The CHANGING FACE of the English learner

45 years

(Photo credit: http://bit.ly/1Uh281B)

If you are learning English right now, you are one of a new breed of English learners. You may not be living in an English speaking country and may not be working in any kind of English work, but you are interested in ‘being connected’, and that alone is the reason for your wanting to learn.

But let’s take a look back over the last 45 years and see who used to learn English and why and who do now and why

RECENT HISTORY OF THE ENGLISH LEARNER

Years Who learned English? Why they learned English?

World events

Pre 1970 Diplomats

British colonies

Diplomats have always needed English in order to relate to different countries, however still today not every diplomat can speak English well.

It has always been part of the British colonial system to teach English in Secondary school at least, in order to maintain the presence of British system and allow people to travel freely between their own and colonised country.

International relations between countries was important

Slowly England withdrew from the colonies in the mid to late 1900s.

1970-1990 Diplomats

British colonies

As above
  NEW GROUP: International Students To go to university in an English speaking country. Students were seeking the English based education system in the western world.
1990-2005 Diplomats

British colonies

International Students

As above
NEW GROUP: Refugees To be absorbed into the English speaking world Civil wars in Somalia, Sudan, and Middle East requiring relocation of people to western world.
  NEW GROUP: Other colonies Introduced English into the Secondary education system Other countries realised the need for their country’s citizens to speak a second language and English was the most preferable and if they travel this is the most used language.
2005-2015 Diplomats

British colonies

International Students

Refugees

Other colonies

As above
  NEW GROUP: Internet and social media users To connect with people internationally The internet was introduced to most households internationally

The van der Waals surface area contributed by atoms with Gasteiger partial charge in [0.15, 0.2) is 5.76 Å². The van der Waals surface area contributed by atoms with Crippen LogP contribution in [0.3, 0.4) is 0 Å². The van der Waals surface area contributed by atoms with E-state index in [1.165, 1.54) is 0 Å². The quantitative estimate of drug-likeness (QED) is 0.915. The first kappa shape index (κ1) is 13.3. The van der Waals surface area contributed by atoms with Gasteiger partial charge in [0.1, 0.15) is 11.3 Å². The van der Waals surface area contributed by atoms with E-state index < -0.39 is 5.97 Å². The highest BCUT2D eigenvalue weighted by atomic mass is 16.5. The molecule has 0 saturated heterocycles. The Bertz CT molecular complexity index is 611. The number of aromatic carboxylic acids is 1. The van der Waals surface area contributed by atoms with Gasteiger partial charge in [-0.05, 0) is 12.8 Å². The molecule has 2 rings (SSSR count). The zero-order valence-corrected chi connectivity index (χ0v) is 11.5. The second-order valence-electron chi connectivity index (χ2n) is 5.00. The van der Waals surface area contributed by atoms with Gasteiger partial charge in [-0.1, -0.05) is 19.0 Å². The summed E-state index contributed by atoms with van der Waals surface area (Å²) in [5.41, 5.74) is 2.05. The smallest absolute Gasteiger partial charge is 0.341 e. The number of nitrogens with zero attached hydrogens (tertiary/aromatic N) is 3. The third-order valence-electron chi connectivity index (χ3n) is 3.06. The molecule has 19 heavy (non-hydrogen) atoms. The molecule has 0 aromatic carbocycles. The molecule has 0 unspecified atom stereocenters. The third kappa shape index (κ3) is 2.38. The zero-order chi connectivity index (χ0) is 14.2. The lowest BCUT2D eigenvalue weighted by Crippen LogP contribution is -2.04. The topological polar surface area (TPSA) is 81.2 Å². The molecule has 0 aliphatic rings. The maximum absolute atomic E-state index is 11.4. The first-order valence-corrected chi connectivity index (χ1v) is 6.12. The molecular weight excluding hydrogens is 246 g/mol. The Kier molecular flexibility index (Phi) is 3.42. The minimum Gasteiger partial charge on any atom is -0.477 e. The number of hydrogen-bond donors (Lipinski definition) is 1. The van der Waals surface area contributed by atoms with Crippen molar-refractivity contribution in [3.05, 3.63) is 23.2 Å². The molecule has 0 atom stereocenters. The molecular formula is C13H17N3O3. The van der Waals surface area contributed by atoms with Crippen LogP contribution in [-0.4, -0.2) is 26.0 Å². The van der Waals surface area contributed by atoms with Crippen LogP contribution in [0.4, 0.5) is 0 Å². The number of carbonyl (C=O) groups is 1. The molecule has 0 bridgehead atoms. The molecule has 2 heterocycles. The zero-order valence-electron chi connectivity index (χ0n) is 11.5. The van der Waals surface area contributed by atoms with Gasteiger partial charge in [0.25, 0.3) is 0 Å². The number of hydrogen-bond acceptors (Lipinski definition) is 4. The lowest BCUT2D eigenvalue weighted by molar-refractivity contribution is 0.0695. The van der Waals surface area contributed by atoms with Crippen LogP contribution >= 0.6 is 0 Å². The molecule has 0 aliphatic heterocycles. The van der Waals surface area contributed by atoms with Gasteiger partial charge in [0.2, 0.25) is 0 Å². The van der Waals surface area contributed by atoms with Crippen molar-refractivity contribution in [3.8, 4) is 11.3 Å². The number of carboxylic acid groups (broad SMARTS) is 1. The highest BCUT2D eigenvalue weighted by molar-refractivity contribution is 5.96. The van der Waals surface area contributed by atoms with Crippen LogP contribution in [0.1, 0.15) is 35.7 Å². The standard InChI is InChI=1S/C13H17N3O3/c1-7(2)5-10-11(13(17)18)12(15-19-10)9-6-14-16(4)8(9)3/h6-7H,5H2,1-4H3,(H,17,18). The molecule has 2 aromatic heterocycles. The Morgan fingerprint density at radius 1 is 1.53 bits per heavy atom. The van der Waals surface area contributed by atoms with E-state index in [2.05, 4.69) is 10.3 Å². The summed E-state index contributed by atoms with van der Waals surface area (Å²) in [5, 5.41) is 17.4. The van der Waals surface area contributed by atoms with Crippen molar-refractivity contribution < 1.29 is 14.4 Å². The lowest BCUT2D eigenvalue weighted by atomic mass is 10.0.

Notice anything?

Yes – as the world changes, so does the English. It could be anything from people becoming more international in their business relations or diplomacy, or it could be related to horrific political events in countries such as civil wars requiring mass evacuations.

But it is the last one that I find the most interesting. All the reasons prior to 2005 were related to travel of some kind. But the final one is about people staying in their country, never thinking of travelling or planning to travel, but just wanting to speak English so they can connect online.

So what will be the new generation after that? That will be very interesting.

What do you think?

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4 thoughts on “The CHANGING FACE of the English learner

  1. Next generation?
    When there are even more second language English users than there are now, I think first language speakers will have to use more and more ‘ESL’ English when communicating outside their home communities. I think of ESL English as things like ‘long time no see’; grammatically wrong, and completely ‘un-native’, but completely right in its clarity and catchiness. I think the next big batch of English learners will be first language speakers coming to grips with second language English as they try to work with second language speakers in the international market.

    • I think your idea is a very interesting concept! We native speakers as well as other ESL learners will be forced to take a course in world ‘Englishes’, so we can all understand each other…very interesting. Thanks!

  2. Pingback: The CHANGING FACE of the English learner | learn english with antri parto

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